Except we aren’t any safer. It doesn’t matter if there’s a full-body scanner on every street corner, it’s not improving the safety of passengers nor reducing the likelihood of a terrorist attack. Get over your sexually repressive phobias, supporters say, it’s just a quick naked peek and off you go, safe and secure, without even having to take your jacket off. But we aren’t any safer or more secure, and this isn’t about being digitally naked. This is about government officials wanting to mandate needless and ineffective infringements on personal freedoms protected by the Constitution’s Bill of Rights. It is the continued ruination of the singlemost important document protecting citizens’ rights which the government is supposed to answer to. Terrorists win because we allow them to win. It has nothing to do with the number of people they kill, or how they kill, or where or when. Merriam-Webster defines terrorism as “the systematic use of terror especially as a means of coercion.” Which basically translates to scaring people to force their choices or circumstances. Which the U.S. government is doing bloody brilliantly to its own people. What more could terrorists hope for?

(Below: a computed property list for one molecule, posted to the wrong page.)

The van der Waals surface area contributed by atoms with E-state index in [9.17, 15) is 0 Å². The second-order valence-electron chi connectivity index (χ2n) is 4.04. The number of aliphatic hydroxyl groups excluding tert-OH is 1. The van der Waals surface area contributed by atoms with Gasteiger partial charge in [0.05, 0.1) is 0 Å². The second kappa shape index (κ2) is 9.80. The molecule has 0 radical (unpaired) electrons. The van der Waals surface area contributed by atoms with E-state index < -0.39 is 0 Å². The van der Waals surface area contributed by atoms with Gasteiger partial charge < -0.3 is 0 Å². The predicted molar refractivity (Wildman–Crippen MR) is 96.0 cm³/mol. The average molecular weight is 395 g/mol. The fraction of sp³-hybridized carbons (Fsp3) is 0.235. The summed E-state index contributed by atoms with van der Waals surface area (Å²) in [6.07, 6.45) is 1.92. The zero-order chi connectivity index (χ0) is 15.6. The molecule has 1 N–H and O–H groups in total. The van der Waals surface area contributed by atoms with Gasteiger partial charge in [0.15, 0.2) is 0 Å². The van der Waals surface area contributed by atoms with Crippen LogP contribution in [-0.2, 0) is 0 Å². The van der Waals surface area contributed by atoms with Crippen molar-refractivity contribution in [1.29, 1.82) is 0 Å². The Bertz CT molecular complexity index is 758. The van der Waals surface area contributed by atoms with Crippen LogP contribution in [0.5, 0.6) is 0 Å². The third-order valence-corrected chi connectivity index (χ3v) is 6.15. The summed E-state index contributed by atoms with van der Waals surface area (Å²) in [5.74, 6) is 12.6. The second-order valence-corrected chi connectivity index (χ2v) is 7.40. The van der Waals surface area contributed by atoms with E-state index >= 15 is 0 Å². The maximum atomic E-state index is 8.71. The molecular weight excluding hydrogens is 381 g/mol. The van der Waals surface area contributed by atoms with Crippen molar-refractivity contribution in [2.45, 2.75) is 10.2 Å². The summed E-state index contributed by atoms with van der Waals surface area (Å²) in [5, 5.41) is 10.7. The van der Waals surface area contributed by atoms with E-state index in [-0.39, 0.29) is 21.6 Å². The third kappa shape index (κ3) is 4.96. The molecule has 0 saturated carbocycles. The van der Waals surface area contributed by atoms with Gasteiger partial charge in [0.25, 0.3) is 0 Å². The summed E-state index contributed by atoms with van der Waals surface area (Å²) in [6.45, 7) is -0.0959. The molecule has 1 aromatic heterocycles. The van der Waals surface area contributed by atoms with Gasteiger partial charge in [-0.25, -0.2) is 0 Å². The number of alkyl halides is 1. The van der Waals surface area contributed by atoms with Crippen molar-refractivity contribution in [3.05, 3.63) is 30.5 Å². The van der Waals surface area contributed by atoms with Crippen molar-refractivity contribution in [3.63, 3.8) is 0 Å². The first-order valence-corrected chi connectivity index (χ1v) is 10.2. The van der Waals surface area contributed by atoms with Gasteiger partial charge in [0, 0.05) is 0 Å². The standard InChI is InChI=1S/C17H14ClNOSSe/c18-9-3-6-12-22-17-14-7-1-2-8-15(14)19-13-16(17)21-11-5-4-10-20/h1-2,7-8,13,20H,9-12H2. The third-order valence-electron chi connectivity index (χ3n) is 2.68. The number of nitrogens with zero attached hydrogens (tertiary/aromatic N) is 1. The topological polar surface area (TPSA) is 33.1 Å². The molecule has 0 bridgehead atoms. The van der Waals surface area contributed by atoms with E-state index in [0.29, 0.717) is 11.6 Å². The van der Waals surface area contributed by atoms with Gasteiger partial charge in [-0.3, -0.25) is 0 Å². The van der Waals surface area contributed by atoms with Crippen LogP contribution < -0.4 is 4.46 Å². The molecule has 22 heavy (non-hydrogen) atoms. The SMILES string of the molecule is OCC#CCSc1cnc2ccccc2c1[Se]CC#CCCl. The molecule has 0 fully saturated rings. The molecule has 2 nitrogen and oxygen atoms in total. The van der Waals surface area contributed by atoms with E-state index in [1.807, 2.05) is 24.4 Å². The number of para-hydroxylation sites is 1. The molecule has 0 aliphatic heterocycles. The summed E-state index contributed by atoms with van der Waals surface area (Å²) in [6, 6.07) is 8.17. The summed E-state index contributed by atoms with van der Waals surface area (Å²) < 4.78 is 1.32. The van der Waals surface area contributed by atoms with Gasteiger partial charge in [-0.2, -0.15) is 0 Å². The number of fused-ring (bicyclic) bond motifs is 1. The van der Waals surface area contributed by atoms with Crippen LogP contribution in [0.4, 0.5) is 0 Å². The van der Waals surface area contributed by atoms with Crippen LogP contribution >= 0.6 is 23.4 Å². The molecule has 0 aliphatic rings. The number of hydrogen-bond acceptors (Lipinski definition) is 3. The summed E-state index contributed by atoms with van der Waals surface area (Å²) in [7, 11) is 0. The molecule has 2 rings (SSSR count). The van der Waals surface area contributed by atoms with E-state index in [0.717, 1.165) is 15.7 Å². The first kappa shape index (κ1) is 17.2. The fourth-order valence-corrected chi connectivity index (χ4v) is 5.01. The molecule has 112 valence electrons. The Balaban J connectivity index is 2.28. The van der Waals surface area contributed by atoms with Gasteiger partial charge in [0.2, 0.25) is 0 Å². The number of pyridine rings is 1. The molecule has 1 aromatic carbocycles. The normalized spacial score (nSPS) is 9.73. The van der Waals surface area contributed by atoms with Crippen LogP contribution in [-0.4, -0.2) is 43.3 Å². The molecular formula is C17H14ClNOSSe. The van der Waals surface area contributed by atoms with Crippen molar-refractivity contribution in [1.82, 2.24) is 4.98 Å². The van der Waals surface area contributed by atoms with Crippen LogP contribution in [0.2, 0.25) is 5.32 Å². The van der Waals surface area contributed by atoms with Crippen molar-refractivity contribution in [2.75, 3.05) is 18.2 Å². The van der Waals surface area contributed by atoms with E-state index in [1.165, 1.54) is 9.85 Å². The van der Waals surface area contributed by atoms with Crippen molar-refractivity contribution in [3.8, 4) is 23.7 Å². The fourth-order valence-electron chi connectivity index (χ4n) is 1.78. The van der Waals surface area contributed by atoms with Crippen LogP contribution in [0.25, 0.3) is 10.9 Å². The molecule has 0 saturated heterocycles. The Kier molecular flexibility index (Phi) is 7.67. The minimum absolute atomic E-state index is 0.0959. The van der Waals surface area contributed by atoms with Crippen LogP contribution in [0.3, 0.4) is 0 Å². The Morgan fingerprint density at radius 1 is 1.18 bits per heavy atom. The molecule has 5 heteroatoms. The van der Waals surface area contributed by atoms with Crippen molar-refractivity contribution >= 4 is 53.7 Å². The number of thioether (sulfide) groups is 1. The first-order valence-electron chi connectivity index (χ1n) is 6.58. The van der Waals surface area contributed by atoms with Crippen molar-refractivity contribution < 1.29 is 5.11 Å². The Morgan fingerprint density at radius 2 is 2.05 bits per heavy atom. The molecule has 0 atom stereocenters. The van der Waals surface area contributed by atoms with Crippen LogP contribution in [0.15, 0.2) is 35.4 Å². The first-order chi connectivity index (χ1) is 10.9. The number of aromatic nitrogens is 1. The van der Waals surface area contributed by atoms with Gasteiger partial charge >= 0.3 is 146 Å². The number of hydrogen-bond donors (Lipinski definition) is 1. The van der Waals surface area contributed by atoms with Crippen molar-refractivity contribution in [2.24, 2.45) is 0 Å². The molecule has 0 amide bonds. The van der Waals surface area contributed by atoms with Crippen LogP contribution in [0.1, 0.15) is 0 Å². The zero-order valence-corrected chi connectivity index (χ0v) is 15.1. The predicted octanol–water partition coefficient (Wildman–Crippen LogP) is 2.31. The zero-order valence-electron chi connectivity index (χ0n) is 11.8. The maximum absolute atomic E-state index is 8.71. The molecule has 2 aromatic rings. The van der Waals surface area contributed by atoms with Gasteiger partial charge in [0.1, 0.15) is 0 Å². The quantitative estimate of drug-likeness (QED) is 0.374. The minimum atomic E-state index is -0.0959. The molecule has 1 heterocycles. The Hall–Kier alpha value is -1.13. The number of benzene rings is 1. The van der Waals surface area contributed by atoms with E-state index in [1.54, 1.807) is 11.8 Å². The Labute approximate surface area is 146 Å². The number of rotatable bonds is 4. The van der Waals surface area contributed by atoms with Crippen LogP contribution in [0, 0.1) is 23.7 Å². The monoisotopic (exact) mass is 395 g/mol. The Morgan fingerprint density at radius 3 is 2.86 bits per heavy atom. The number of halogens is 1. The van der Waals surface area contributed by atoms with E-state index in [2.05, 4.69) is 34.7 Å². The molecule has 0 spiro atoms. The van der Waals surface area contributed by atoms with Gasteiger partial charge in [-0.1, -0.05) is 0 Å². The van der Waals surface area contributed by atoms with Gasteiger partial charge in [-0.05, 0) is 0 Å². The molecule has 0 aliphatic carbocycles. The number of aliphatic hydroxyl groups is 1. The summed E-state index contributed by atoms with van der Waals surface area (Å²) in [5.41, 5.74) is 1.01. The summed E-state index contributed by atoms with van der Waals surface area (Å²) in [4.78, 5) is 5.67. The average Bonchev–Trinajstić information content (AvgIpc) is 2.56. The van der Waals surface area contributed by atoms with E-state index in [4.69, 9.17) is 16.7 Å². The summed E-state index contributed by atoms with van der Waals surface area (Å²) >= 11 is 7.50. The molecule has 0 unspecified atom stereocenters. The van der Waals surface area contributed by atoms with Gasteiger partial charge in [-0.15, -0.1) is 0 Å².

“Those who would give up essential liberty to purchase a little temporary safety deserve neither liberty nor safety.”
– Benjamin Franklin

The following airports currently use (or allow the option of) full body scanners:
(ABQ) Albuquerque International Airport
(ATL) Atlanta Hartsfield-Jackson Airport
(BWI) Baltimore-Washington International Airport
(DFW) Dallas/Ft. Worth Airport
(DEN) Denver International Airport
(DTW) Detroit Metro Wayne County Airport
(IND) Indianapolis International Airport
(JAX) Jacksonville International Airport
(LAS) Las Vegas-McCarran Airport
(LAX) Los Angeles International Airport
(MIA) Miami International Airport
(PHX) Phoenix Sky Harbor Airport
(RDU) Raleigh-Durham International Airport
(RIC) Richmond International Airport
(SLC) Salt Lake City International Airport
(SFO) San Francisco International Airport
(TPA) Tampa International Airport
(TUL) Tulsa International Airport
(DCA) Washington DC’s Reagan National Airport